A cofactor may be either a coenzyme —an organic molecule, such as a vitamin —or an inorganic metal ion ; some enzymes require both. A cofactor may be either tightly or loosely bound to the enzyme.
If tightly connected, the cofactor is referred to as a prosthetic group. Nomenclature An enzyme will interact with only one type of substance or group of substances, called the substrateto catalyze a certain kind of reaction. Not all enzymes have been named in this manner, however, and to ease the confusion surrounding enzyme nomenclaturea classification system has been developed based on the type of reaction the enzyme catalyzes.
There are six principal categories and their reactions: Mechanism of enzyme action In most chemical reactions, an energy barrier exists that must be overcome for the reaction to occur.
This barrier prevents complex molecules such as proteins and nucleic acids from spontaneously degrading, and so is necessary for the preservation of life. When metabolic changes are required in a cell, however, certain of these complex molecules must be broken down, and this energy barrier must be surmounted.LAB: FACTORS INFLUENCING ENZYME ACTIVITY such a molecule increases the rate of the reaction it is an activator, and if it decreases the reaction mix the catalase solution before you pour it into your cup for dipping the disks.
4. Record your data in the table below. The purpose of this experiment is to analyze the effect of multiple variables to determine if they have an effect on the rate at which catalase catalyzes H 2 0 2 decomposition.
Such factors include the re-using of the enzyme, increasing its surface area, the effect of temperature or its concentration. In addition to temperature and pH there are other factors, such as ionic strength, which can affect the enzymatic reaction.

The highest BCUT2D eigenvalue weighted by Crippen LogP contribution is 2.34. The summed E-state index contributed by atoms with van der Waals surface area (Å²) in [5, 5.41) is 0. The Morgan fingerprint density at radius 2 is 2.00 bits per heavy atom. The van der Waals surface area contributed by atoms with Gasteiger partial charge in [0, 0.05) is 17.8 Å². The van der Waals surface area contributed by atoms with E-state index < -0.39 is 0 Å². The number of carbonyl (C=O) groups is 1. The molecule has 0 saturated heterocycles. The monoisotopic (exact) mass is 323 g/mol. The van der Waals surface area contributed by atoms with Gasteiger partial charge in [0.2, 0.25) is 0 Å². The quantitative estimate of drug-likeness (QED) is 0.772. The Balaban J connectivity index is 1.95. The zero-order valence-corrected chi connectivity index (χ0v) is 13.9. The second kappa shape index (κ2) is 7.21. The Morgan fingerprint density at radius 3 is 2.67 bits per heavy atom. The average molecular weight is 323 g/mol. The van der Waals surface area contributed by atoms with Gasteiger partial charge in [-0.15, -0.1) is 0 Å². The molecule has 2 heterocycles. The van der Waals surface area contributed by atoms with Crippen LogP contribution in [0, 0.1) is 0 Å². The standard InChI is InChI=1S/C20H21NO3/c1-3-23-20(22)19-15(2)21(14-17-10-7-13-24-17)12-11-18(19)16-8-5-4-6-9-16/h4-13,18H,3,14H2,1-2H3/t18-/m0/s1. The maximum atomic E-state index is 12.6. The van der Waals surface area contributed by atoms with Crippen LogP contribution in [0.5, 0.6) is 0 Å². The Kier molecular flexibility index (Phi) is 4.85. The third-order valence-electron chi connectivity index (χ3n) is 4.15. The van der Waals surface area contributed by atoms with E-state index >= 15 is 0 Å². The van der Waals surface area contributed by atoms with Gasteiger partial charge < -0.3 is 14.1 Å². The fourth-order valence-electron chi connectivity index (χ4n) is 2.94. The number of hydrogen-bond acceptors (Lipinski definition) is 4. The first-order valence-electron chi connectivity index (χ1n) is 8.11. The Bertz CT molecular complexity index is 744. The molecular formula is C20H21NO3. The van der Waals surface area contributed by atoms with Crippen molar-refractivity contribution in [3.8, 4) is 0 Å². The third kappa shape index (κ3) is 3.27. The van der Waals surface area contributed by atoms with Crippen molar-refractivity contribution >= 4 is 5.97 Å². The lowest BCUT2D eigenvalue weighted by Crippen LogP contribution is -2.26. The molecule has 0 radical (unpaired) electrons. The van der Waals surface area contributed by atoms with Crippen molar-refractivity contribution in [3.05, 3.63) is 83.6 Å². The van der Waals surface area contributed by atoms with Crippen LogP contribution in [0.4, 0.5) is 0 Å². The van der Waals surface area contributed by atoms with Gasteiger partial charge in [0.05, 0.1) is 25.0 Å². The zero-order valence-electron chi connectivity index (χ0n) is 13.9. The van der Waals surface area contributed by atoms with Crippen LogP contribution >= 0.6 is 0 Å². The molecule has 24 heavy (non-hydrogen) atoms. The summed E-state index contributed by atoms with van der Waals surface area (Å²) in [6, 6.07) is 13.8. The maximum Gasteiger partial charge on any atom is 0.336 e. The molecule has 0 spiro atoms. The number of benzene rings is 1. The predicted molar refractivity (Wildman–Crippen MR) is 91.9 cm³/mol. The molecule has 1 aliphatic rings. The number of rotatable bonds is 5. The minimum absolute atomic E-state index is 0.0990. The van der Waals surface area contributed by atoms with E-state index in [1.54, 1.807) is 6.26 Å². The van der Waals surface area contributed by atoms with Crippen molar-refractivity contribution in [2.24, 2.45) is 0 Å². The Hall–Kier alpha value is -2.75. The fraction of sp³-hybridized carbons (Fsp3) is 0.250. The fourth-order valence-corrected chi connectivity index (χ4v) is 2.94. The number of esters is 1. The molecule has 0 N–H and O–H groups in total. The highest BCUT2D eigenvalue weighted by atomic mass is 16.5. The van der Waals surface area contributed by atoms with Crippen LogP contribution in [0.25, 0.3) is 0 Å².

Each of these physical and chemical parameters must be considered and optimized in order for an enzymatic reaction to . Factors Affecting Enzyme Activity Abstract: In the following lab factors affecting enzyme activity, temperature, pH, enzyme concentration, The purpose was to isolate catalase and measure the rate of activity under different conditions.
P LANNING Aim: Our aim is to detect which factors affect the rate of the decomposition of hydrogen peroxide with a fixed mass of catalyst. A catalyst is a substance, which alters the speed, or rate of a chemical reaction but is chemically unchanged at the end of the reaction.
There are many factors that contribute to the rate of reaction of an enzyme. Factors include: concentration of the enzyme, temperature, pH level, concentration of the substrate, and inhibitors.
This lab shows the affects these factors have on the rate of reaction between catalase, an enzyme found in potatoes, and hydrogen peroxide, the substrate.